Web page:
tl;dr → theoretical; witnessing. You tell it, you tell the story! Mentions Bitcoin on page 2; uses the word “hegemon” on page 14. Offers a cook’s tour of the boosterist community and their projects: Freedom Box, Diaspora, Mastodon, Blockstack, Interplanetary File System (IPFS), Solid, Appcoins, Steemit.
Table of Contents
The Rise of the Centralized Web
Risks Posed by the Centralized Web
Structural Interventions as a Possible Solution
Section II: Federation
Section III: Open Protocols
Section IV: Appcoins
Wait and see, only time will tell.
<quote>A precondition for the success of these distributed
platforms is a shift towards user-controlled data,</quote>
Fund the projects (the best-of-breed exemplars, below, and more) e.g. Let’s Encrypt.
The fascination, gee whiz!; it’s simply phenomenal!
circumvent Venture Capital funding.
business model: unspecified, but definitely “not advertising”
A fool and his money are soon parted:
<quote>However, this space also has a lot of potential for scams, and it might be unreasonable to expect users to manage a financial stake in many different networks.</quote>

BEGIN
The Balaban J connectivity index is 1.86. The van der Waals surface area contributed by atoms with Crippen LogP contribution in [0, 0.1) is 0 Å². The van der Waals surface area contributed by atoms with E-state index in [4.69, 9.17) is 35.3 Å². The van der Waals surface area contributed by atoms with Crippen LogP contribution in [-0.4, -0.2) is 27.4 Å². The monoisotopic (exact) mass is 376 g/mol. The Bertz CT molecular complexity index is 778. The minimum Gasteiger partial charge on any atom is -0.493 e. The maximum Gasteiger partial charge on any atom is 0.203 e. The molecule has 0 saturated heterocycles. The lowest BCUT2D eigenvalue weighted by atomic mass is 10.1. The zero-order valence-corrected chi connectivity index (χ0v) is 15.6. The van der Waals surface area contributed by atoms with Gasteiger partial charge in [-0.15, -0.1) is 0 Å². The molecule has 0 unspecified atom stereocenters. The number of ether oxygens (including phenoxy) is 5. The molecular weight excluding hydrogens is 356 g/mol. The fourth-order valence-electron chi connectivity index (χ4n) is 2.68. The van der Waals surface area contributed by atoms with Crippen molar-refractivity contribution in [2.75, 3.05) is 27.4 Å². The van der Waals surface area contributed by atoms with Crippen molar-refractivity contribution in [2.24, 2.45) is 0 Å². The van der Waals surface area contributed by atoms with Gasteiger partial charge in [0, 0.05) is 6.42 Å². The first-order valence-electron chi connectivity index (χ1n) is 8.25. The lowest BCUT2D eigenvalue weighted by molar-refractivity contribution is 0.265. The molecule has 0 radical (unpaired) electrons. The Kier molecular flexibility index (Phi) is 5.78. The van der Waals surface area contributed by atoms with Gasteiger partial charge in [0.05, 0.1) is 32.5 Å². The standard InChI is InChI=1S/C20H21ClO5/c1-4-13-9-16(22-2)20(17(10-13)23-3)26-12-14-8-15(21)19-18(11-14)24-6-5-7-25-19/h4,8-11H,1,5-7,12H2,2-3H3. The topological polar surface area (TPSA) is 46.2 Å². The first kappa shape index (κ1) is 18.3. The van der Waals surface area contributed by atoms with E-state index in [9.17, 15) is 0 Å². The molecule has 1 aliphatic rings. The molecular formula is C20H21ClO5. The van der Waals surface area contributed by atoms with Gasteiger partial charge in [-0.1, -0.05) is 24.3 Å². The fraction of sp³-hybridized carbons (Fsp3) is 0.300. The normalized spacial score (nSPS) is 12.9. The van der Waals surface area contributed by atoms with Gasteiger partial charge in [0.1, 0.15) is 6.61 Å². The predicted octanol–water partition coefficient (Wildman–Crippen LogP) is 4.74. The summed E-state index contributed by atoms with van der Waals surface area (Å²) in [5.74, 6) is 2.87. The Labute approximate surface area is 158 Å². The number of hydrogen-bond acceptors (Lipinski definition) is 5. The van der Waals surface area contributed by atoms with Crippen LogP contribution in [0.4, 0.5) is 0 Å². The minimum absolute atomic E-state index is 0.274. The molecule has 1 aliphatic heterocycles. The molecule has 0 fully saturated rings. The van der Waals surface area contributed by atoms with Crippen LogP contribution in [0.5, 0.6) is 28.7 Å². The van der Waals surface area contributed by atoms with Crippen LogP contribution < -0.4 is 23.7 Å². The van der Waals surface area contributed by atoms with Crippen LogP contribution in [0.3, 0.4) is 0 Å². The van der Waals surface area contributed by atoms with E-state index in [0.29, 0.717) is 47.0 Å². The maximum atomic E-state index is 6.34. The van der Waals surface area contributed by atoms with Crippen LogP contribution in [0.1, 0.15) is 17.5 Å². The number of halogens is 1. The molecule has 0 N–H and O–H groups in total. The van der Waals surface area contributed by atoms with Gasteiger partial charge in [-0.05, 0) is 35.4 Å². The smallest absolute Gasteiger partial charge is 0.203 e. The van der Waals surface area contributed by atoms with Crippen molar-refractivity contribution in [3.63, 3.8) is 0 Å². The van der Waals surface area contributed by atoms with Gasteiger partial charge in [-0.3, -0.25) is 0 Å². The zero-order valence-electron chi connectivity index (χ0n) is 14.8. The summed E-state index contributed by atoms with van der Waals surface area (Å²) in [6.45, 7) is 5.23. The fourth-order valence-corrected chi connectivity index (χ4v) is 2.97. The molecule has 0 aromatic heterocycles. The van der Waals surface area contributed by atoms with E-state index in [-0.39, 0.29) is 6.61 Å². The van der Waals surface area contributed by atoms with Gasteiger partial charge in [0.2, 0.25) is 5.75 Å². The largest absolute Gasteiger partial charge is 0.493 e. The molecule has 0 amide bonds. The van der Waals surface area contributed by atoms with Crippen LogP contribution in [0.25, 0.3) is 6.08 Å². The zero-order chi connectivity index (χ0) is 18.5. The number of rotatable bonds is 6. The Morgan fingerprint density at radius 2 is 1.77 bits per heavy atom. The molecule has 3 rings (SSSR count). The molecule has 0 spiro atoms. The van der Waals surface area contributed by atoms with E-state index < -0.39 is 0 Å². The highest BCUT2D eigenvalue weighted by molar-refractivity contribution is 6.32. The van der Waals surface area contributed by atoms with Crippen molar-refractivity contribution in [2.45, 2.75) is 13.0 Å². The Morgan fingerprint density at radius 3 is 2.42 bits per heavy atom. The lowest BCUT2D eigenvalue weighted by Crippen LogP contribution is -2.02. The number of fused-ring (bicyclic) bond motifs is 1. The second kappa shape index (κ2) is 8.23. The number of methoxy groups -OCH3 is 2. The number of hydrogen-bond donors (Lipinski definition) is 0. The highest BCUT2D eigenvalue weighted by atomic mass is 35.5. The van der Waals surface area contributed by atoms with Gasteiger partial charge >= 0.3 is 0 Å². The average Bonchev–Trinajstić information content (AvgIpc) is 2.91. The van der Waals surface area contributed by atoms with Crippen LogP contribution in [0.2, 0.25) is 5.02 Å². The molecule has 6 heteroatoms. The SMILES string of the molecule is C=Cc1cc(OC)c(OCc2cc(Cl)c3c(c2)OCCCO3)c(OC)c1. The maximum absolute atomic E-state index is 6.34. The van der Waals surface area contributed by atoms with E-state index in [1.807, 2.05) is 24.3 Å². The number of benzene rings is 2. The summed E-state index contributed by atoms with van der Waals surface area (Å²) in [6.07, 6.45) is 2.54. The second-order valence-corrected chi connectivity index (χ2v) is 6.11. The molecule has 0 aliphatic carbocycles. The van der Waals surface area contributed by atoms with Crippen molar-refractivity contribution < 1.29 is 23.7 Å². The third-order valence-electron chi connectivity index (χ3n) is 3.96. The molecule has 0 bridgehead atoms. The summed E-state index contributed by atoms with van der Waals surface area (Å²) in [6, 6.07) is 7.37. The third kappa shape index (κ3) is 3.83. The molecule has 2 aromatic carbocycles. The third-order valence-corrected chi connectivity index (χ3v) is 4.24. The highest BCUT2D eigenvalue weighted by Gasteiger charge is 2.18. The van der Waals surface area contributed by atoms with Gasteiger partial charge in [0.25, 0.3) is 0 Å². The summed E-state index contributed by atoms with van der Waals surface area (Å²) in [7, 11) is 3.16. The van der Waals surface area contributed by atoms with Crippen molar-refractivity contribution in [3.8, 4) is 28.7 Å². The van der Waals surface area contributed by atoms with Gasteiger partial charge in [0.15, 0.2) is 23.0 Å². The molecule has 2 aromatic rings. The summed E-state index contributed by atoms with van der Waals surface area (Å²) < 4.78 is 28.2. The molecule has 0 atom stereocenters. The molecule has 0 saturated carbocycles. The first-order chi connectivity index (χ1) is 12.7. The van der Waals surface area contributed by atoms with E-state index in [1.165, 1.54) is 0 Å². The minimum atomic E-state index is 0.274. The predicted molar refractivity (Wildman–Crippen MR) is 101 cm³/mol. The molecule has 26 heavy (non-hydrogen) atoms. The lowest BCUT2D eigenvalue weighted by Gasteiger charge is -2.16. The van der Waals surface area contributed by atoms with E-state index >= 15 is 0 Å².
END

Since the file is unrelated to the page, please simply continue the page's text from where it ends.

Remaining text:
Digitial Millennium Copyright Act (DMCA)
File Transfer Protocol (FTP)
Wide Area Information Server (WAIS)
John Perry Barlow A Declaration of the Independence of Cyberspace
Fred Turner, Harry and Norman Chandler Professor of Communication
Department Chair, Stanford University.
tl;dr → No. Betteridge’s Law. folk politics as “leaderless” slactivism does not work; “leader”-based, top-down circa 1955-1965 did work; see Zeynep Tufekci.
<quote>Tufekci’s conclusions about the civil-rights movement are unsettling because of what they imply. People such as Kauffman portray direct democracy as a scrappy, passionate enterprise: the underrepresented, the oppressed, and the dissatisfied get together and, strengthened by numbers, force change. Tufekci suggests that the movements that succeed are actually proto-institutional: highly organized; strategically flexible, due to sinewy management structures; and chummy with the sorts of people we now call élites.</quote>
Attributed to Nick Srnicek, Alex Williams in Inventing the Future
<quote>reasoning through individual stories [is] also a journalistic tic</quote>
<quote>a general inability to think systemically about change</;quote>
“This is politics transmitted into pastime—politics-as-drug-experience, perhaps—rather than anything capable of transforming society”
<quote>Their objection to protest and direct action defies generations of radical zeal. “The people, united, will never be defeated!” the old street chant goes. These lefties say that, actually, they will.</quote>